0:08:45 - Role-playing in different types of games (and Games)
0:11:00 - Debating stargate physics for no good reason
0:14:05 - Adjusting a game experience on the fly
0:17:46 - The meta-rule for D&D, when no rules are specified
0:18:32 - "Never have a door that's not actually a door"
0:20:48 - When is a clue not a clue?
0:25:15 - Curtis is an uncle!
0:26:03 - Why we always confirm our solutions
0:29:13 - One way to deliver semi-automated hints (Wonka, 1999)
0:30:45 - Why Team Snout prefers phone hints
0:32:19 - Just like clinical trials in the medical industry!
0:33:59 - Newspaper headlines lie!
0:36:57 - On not giving too much of a hint
0:40:09 - Funny stories about telephone problems
0:41:31 - Recording of the infamous "Tri-PEZ" call (Note: first dispatcher is Andrew, not Jeff)
0:45:09 - The Game is more than just puzzles; editorial considerations
0:48:33 - Plug: GC Summit 2010
0:49:20 - Info: Brooklynite seeks puzzle hunt interviewees
0:50:21 - Plug: DeeAnn at Ignite Portland 8 (March 3rd)
0:52:36 - Plug: Curtis published in 100 Stories for Haiti (March 4th)
0:54:23 - Plug: DASH 2 (April 24th)
0:54:53 - DeeAnn is quite contrary
0:56:13 - Steal this idea: The Accountant Game!
1:01:30 - Steal this idea: The Sports Draft Game!
1:03:32 - THE END

Music: instrumentals from "Code Monkey," "Chiron Beta Prime," "You Ruined Everything," and "The Future Soon" by Jonathan Coulton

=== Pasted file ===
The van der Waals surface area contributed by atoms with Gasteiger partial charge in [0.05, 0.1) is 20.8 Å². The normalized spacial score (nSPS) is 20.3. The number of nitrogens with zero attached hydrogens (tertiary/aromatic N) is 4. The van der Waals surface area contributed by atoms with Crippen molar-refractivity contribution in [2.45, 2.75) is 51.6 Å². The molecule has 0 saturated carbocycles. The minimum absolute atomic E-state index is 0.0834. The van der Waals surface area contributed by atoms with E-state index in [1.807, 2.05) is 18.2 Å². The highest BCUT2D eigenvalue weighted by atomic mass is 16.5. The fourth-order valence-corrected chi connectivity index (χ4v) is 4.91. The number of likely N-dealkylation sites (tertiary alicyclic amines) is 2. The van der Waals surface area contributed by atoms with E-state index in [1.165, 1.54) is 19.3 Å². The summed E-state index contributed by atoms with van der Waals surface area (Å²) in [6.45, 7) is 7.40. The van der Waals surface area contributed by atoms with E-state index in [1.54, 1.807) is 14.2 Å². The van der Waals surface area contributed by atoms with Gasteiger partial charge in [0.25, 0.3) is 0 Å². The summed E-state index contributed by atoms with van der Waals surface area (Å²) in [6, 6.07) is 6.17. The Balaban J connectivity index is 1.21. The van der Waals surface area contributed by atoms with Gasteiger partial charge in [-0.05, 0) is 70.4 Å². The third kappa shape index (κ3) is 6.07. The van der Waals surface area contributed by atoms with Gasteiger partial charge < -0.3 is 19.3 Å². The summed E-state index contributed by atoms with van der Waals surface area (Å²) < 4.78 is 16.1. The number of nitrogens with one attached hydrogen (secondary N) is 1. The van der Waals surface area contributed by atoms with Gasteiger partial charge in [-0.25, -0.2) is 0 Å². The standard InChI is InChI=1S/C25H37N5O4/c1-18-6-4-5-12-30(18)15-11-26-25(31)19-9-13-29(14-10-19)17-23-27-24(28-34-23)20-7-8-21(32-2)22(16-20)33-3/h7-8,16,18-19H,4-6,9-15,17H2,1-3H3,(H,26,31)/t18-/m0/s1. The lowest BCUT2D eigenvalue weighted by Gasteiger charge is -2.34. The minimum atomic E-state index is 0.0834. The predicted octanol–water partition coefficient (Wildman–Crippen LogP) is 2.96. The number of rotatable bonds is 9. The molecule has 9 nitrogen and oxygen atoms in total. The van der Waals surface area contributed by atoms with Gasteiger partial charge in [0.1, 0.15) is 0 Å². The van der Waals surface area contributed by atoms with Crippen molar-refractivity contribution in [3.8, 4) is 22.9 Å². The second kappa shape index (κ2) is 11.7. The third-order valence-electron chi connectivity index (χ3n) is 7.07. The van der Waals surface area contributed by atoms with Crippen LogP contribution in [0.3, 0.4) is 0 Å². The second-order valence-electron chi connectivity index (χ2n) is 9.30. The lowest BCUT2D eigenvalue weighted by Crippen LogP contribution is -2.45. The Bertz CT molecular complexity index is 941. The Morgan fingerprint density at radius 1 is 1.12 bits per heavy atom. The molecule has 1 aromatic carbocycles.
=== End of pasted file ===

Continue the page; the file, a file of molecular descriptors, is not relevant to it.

[ Subscribe to SnoutCast / iTunes link ]

CKL DeeAnn

Monday, February 15, 2010

Nigh of the Tiger

So... I'm an uncle. Well, technically, I was an uncle before--by marriage--but this is the first of the next generation with any of my family's DNA:

That's baby Kara, born last night to my sister Joy and her husband Jon. Congratulations to them both! And best wishes to little Kara, who is a Valentine's Day baby and a Lunar New Year baby. (Figuring out which of her birthdays will be triple celebrations, as opposed to merely double, is left as an exercise for the reader.)


Friday, February 12, 2010

Comic Book Report: Planet Hulk

I'll be honest: I was never really into Marvel comics. I don't have anything against them; they just never spoke to me in the same way the mythic characters of the DC universe did. So it doesn't bother me as much when, for example, new writers reboot or retcon characters to explore new storytelling avenues.

In the "Planet Hulk" storyline, writer Greg Pak (auteur of the impressive-if-uneven 2003 anthology film Robot Stories) drops the Hulk--quite literally--into an epic fantasy/space opera. This isn't the monosyllabic "Hulk smash" monster I remember from my childhood; this Hulk speaks in complete sentences, even formulates strategy, and more than anything reminds me of Wolverine.

Which isn't necessarily a bad thing. As mentioned above, I have nothing invested in these characters, so I was able to go along with the story--which shamelessly recycles a tonne of archetypes, tropes, and clichés in service of a tall tale that gets progressively more ridiculous and unexpectedly touching. Pak doesn't manage to totally pull off the third act, but to be fair, it would probably have required a multi-bookstop novel series to do the concept justice.

There's a lot to like here, and I'm curious to see what happens next in "World War Hulk," and how the movie adaptation plays.

Recommended. Buy this book from Powell's or Amazon.


Friday Flash Fiction: "Technobabble"

I was having a hell of a time writing this week's story. I'd started at least three different pieces since last week, but couldn't get traction on any of them.

Then it was after ten o'clock Thursday night, and I had to get something done. So I did.

Deadlines: 1, creativity: 0.